Late-19th Century Artillery
In 1855, England's Lord Armstrong designed a rifled, breech-loading cannon which meant the beginning of the end for the old, cast iron, round-shot, muzzle-loading cannon. This particular design was the first to use a cast tube with exterior hoops shrunk on over the tube to reinforce the metal, thus permitting longer ranges from lighter weapons.
During the American Civil War, Capt. T.J. Rodman, US Army Ordnance, perfected a method of casting barrels which was the greatest "breakthrough" for muzzle-loading artillery in over 700 years. Basically, his method was to pour molten cast iron around a water-cooled core. The inner walls of the bore solidified first and were compressed by the contraction of the outer metal, which cooled down more slowly. This resulted in a tube which had much greater strength to resist explosion of the charge. It was also during the Civil War that a newly designed rifle (Parrott's gun) startled the world with its range and accuracy.
The massive growth in the size of armies that began with the French Revolution coupled with changes in the means of war — advances in transportation and in weaponry — led to changes in how armies fought. As the range of weaponry increased to the point that the enemy could be engaged as soon as his forces became visible, a critical change in the pace of battle emerged. Commanders saw the disappearance of the pause between the approach march and the battle. The two were now merged. An example of this can be seen in the Prussian defeat of the Austrians at Königgrätz in 1866. There was no interval between the Prussian approach march and their attack on the Austrians. The battle and the march were parts of an organic whole, with the needs of the battle dictating the organization and conduct of the march.
In the great war of 1866 (Bohemia), guns were present on both sides in great numbers, the average for both sides being three guns per 1000 men. Artillery, however, played but a small part in the Prussian attacks, this being due to the inadequate training then afforded, and also to the mixture of rifled guns and smooth-bores in their armament. In Prussia, however, the exertions of General v. Hindersin, the improvement of the materiel, and above all the better tactical training of the batteries, were rewarded four years later by success on the battlefield almost as decisive as Napoleon’s.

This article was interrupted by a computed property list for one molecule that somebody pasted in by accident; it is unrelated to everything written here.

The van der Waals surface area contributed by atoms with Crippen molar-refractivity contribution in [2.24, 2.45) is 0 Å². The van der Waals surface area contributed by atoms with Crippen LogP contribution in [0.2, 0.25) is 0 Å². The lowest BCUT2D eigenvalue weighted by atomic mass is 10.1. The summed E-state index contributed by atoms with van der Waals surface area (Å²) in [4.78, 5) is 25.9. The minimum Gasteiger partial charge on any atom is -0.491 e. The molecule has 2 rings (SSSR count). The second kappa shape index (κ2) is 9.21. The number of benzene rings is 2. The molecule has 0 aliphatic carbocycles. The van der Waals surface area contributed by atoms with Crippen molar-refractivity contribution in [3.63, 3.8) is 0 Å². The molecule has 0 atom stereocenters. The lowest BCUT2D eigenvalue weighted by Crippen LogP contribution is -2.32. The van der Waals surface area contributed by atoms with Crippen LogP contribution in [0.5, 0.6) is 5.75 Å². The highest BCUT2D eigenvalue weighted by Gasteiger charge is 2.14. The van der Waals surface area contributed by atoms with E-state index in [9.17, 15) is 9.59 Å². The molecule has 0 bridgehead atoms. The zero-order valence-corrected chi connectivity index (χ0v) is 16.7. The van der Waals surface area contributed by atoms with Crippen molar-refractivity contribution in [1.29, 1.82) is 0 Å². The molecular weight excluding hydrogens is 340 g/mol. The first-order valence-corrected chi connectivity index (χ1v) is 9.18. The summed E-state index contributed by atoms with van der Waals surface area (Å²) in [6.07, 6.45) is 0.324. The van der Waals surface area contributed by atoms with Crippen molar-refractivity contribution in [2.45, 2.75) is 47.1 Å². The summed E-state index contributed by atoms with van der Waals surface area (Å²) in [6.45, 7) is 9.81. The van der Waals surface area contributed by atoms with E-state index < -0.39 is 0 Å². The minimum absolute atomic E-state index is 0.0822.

In 1870 the French artillery was invariably defeated by that of the Germans, who were then free to turn their attention to the hostile infantry. At first, indeed, the German infantry was too impatient to wait until the victorious artillery had prepared the way for them by disintegrating the opposing line of rifiemen. Thus the attack of the Prussian Guards at St Privat (August 18, 1870) melted away before the unbroken fire-power of the French, as had that of the Federals at Fredericksburg and that of the Confederates at Gettysburg.
But such experiences taught the German infantry commanders the necessity of patience, and at Sedan the French army was enveloped by the fire of nearly 600 guns, which did their work so thoroughly that the Germans annihilated the Imperial army at the cost of only 5% of casualties.
The tactical lessons of the war, so far as field artillery is concerned, may be briefly summarized as (a) employment of great masses of guns; (b) forward position of guns in the order of march, in order to bring them into action as quickly as possible; (c) the so-called “artillery duel,” in which the assailant subdues the enemy’s artillery fire ; and (d) when this is achieved, and not before, the thorough preparation of all infantry attacks by artillery bombardment.
This theory of field artillery action had not, even with the almost revolutionary improvements of the later period, entirely lost its value, and it may be studied in detail in the well-known work of von Schell, Taktik der Feldartillerie (1877), later translated into English by Major-General Sir A.E.Turner (Tactics of Field Artillery, 1900).
In one important matter, however, the precepts of Schell and his contemporaries no longer held good. “It is absolutely necessary that the object of the infantry’s attack should be cannonaded before it advances. To accomplish this, sufficient time should be given to the artillery, and on no account should the infantry be ordered to advance until the fire of the guns has produced the desired effect.” This, the direct outcome of the slaughter at St Privat, represents the best possibilities of breechloading guns with common shell — no more than a slow disintegration of the enemy’s power of resistance by a thorough and lengthy “artillery preparation.”
Against troops sheltered behind works (as in the Russo-Turkish War of 1877—78) the common shell usually failed to give satisfactory results, if for no other reason, because the “preparation” consumed an inordinate time, and in any case the hostile artillery had first of all to be subdued in the artillery duel.